Events Subsequent to the December IEP Meetings

On December 19, 2007, Ms. Rosinsky wrote to the District and requested a meeting to discuss a behavior intervention plan ("BIP") for Alex. (Id. at 6; Hearing Ex. 36.) The next day Ms. Rosinsky wrote the district again and requested another IEP meeting to discuss goals and placement for Alex in the 2007-2008 school year. (Decision at 6; Hearing Ex. 6.) On January 3, 2008, the District responded to Ms. Rosinsky's request that it convene another IEP meeting to discuss Alex's goals and placement. The District refused her request on the basis that the IEP team had met for eight hours in December for "comprehensive drafting of Alex's IEP." (Hearing Ex. 7.) The District further noted that the IEP facilitator had assisted at the December meetings. This written notice did not refer to Ms. Rosinsky's request for a BIP. The Wisconsin Department of Public Instruction investigated a complaint against the District regarding plaintiff's request for another IEP team meeting and concluded that the District properly responded to the request. (Hearing Ex. 32.)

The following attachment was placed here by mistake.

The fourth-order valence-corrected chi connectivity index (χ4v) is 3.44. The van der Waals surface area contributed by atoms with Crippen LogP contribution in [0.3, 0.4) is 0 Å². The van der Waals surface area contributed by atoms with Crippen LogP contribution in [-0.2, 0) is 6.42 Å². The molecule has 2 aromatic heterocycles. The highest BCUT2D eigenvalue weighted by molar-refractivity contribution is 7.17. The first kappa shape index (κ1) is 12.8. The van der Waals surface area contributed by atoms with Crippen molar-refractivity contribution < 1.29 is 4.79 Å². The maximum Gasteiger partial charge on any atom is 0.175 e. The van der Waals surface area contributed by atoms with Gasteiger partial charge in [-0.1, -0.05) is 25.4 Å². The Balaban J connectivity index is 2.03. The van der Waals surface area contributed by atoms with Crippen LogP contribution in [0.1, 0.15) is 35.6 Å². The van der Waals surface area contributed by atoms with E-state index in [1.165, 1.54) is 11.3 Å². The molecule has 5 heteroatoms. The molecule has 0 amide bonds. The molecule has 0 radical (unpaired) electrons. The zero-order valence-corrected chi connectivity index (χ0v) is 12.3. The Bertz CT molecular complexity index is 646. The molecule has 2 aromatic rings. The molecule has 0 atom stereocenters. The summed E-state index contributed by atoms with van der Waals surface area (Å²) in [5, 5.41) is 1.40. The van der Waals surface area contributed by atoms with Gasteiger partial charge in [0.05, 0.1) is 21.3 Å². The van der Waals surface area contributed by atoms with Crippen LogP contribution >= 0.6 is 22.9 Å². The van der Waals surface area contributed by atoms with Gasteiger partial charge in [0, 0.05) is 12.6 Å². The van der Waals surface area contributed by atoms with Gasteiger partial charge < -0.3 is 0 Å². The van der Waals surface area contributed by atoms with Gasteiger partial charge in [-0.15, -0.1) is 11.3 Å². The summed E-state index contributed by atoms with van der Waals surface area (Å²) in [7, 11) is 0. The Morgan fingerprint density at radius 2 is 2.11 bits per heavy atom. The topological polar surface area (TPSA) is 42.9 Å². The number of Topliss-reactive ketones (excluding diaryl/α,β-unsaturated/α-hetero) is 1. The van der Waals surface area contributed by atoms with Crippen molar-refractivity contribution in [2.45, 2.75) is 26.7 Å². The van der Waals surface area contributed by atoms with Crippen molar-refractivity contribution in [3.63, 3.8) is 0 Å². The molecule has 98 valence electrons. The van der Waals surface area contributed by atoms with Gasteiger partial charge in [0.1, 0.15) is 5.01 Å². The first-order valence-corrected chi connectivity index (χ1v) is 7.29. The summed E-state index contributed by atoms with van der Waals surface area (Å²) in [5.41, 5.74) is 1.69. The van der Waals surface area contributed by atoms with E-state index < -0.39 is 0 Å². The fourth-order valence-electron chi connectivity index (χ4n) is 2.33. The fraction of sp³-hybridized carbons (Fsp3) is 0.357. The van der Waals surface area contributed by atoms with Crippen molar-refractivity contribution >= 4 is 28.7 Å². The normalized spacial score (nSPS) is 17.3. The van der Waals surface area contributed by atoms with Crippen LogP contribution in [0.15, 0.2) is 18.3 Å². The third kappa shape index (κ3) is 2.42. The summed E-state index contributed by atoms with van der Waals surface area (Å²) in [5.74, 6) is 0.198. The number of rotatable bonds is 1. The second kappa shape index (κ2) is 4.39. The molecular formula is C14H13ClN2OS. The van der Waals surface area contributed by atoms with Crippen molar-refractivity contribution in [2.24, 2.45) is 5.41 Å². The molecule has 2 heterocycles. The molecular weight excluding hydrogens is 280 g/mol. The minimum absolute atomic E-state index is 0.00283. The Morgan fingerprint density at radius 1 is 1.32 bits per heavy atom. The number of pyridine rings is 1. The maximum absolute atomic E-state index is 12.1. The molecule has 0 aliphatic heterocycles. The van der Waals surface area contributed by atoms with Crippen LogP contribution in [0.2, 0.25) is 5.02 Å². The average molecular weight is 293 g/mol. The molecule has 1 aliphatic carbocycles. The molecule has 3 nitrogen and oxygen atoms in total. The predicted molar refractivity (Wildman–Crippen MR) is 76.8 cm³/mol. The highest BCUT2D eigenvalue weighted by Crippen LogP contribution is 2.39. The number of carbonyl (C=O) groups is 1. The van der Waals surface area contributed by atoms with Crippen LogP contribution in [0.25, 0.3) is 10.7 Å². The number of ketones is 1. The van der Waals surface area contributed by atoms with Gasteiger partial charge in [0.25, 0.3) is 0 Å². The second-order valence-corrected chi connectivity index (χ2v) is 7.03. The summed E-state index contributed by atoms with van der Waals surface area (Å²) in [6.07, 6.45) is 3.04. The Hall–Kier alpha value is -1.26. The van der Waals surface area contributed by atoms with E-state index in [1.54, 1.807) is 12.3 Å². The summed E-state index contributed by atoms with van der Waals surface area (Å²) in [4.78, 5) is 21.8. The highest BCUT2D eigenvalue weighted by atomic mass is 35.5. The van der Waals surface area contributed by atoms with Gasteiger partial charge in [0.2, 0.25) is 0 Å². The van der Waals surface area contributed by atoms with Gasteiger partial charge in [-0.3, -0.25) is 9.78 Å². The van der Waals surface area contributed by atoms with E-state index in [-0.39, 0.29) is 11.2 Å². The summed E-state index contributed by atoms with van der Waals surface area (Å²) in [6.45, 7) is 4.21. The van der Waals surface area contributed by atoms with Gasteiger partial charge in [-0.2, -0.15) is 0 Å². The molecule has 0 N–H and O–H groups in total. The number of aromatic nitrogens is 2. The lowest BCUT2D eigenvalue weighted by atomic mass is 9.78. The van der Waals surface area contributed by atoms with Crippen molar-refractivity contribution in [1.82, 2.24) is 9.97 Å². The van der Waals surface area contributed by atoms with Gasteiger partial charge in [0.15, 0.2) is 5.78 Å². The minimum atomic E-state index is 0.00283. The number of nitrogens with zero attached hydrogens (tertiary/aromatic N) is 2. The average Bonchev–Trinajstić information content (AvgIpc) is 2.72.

The goals of Alex's December IEP were implemented on January 2, 2008. (Decision at 6.) The first semester of the 2007-2008 school year ended 12 school days later, and Alex's special education teacher completed the progress report on January 18, 2008. As the new goals had been in effect for only a short period of time, the report was based on Alex's progress toward the goals that had been outlined in the previous IEP. (Id.) On June 9, 2008, another report of Alex's progress was made, this time based upon the goals established in the December 2007 IEP. (Id.)

Both IEPs that were in effect during the 2007-2008 school year contained transition service statements that included suggested courses of study, instruction, employment, post-school adult living, daily living, community experiences, functional vocational assessment, and related services. The transition plans also contained post-secondary goals. (Decision at 7.) For example, in the December IEP, the post secondary goal stated is that Alex "will be able to hold a 15-20 hour-per-week part-time supported employment job in a community setting utilizing his strengths, such as categorizing or sorting skills, and have limited customer interactions." (Hearing Ex. 1 at 5-59.) Alex's transition program and placement for 2007-2008 provided that in addition to attending West High School he would work at job sites in the community four or five times per week, including paid jobs, and would be involved in daily living, community and recreational/leisure activities, and vocational experiences in the community. (Id.) While in school, Alex...